August 6, 2012
Shaykh Nazim is one of the most recognized spirutial figures of Sufism being referred as one of the “Prophets” of the Islamic world. He is Turkish-Cyrpiot and he lives in Lefke in the North part of Cyprus. Lately his homeplace has been the center of a growing flow of pilgrims that visit him in order to acquire elements of his wisdom.
Pilgrims from all over the Islamic world worship him like saint, and for their hosting Shaykh Nazim has built an extended area around his place turning it into a big priory separating men from women. Despite this side of his spiritual image, there are three incidents demanding our attention with reference to his widespread influence:
1. In June 2010, when Pope visited Cyprus, Nazim was invited to meet him after request.
2. In December 2010, after the salvation of Chileans miners, two representatives of them urged to express their deep emotions for Nazim’s compassion and constant prayers to save their lives. A couple of them visited North Cyprus afterwards to meet him and receive his blessing.
3. One month ago, in November 2010, Nazim has publicly predicted the Arab Spring and the fall of the regimes in Tunisia, Egypt, Libya, and Syria, while one year later he pointed out that Saudi Arabia sooner or later will end up in the very same way.
These incidents do not prove anything per se. Nonetheless, if we insert them into a wider geopolitical context and take into account what is really happening in the Middle East these two years and what predictions are made regarding the future of democracy in the region, the words and the stance of Nazim may signify something deeper: a religious effort to influence, if not determine, future developments in Syria and the oil-rich countries of the Gulf.
Considering the lack of secularist tradition in Middle East along with the infiltrated spirit of revolution in the minds of the Arabs, Nazim and other well-respected religious leaders may want to benefit from regional instability and establish fundamentalist regimes in the place of authoritarian ones, without any significant change provided from a merely democratic-led prism. For locals it is like choosing between the worse and the worst, whereas in geopolitical terms it is like igniting conflicting conditions between all powers involved, including the United States, Russia and China.
Cyrpus is by itself a center of instability as there is still no final resolution dealing with the unification of the island and its status quo in the international scene. The Turkish-Cyprit part is almost completely dependent by Greek-Cypriot investments and now that this imposing leverage is under question as Cyprus is tighening its economic policy, religious fundamentalism can find shelter there. In addition to that, we have to acknwoledge the inextricable bind between politics and religion, meaning that Turkey as a major player in the region and instant provider of any kind of support in Northern Cyprus is always vieing for more influence in the island now that Cyprus is getting financially weakened and Greece is not lately in a position to bring about major shifts in its diplomatic stance. It clearly seems that Turkey is eagerly trying to increase its influence by revitalizing its historic and religious ties in the island.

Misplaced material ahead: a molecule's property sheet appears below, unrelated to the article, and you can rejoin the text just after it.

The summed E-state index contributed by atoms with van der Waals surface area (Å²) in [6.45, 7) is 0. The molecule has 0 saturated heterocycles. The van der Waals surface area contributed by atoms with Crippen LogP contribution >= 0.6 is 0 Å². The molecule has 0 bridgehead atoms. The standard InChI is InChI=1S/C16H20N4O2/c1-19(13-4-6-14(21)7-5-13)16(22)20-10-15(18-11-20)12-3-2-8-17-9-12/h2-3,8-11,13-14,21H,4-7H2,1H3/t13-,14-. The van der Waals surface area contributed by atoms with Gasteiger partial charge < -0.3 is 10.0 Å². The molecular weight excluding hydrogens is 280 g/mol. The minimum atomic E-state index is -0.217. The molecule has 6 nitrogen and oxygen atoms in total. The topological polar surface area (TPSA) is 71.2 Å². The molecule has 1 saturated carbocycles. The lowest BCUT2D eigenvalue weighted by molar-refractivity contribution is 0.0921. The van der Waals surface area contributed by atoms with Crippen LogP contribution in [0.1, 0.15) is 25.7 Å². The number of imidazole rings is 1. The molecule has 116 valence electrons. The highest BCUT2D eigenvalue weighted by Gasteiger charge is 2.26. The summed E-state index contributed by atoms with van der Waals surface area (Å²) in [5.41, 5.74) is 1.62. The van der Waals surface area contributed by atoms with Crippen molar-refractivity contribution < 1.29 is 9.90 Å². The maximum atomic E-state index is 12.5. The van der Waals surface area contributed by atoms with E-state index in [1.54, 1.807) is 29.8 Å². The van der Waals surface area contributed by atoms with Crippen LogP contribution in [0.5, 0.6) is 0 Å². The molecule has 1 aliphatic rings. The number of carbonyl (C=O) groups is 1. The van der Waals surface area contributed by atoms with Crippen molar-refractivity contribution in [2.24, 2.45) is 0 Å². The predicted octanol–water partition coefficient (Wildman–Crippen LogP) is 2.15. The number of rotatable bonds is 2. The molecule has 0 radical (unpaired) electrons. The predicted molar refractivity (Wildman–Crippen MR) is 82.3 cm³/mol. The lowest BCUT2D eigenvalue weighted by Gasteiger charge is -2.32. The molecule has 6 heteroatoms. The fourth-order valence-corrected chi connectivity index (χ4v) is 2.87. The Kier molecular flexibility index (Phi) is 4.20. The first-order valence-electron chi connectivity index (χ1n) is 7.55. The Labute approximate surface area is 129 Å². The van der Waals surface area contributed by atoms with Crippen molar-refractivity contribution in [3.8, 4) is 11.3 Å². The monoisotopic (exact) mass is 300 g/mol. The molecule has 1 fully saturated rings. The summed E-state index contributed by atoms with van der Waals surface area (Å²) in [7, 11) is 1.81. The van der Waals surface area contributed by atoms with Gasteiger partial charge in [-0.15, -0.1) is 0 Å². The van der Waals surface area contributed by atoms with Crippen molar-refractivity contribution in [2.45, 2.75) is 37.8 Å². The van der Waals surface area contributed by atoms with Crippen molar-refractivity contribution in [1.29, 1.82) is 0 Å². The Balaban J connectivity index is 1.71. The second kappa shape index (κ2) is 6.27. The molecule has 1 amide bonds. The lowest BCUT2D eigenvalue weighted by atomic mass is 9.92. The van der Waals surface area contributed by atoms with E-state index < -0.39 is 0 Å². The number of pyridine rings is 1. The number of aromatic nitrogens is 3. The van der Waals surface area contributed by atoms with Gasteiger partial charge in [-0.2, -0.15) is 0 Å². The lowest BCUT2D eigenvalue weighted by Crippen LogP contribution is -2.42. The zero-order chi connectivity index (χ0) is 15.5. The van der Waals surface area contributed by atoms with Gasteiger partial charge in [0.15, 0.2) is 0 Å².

Unfortunately it is quite often in our times to perceive piety in Islam with extremism in Middle East politics. The major reason for that is the rampant shift of balance in terms of political and military power that does not let many chances for peaceful resolutions. Cyprus can be easily turned from an ex-robust small-size economy to a shelter of religious tensions mid-term. And this development is sure to take wider dimensions as regional upheavals are underway:
a. Whenever the conflict in Syria will end up, the Kurdish question will be entrenched as one of the most crucial issues for Turkey’s domestic and foreign policy. Ankara might want to turn international attention elsewhere by triggering fundamentalism in Cyprus and bringing instability in the island, and further in the European Union.
b. Israel is developed with an extremely growing pace comparing to what Middle East is actually experiencing. And as pressure over Iran’s nuclear program is getting tigher, a wider Arabic escalation might be stirred up in case a pre-emptive strike see the light against Iran. In that scenario, Turkey will definitely resort to its major Sunni strongholds and try to play a dominant role in the post-nuclear Iran era by controlling both its Southeast and West sphere of influence: the Southeast sphere refers to Cyrpus and the control of the island by provoking instability and breaking down bilateral cooperation over energy and the new pipelines of the Mediterrannean basin. The West part refers to a possible strike against Kurds in Turkish territory that might seek for independence as their compatriots in Syria and Iran might feel like doing the same.
Therefore, by controlling Cyprus and building a shelter of Islamic fundamentalism there, Turkey is achieving to upgrade its geopolitical position and play a direct role in the upcoming political evolutions in Middle East. And as experience has shown in the previous cases of Tunisia and Egypt, the constitutional reforms and elections have not necessarily brought into power leaders with democratic past, but former or current supporters of Islamism (e.g Jemali in Tunisia, Morsi in Egypt). This might turn out to be a great advantage for Turkey as under AKP’s leadership it has exerted combining elements of both secularism and Islamism. If the experiment of Erdogan -to lure both Islamist and secular leaders- comes to an end, Turkey can widen its strategic role in Maghreb as well.Dimitris Rapidis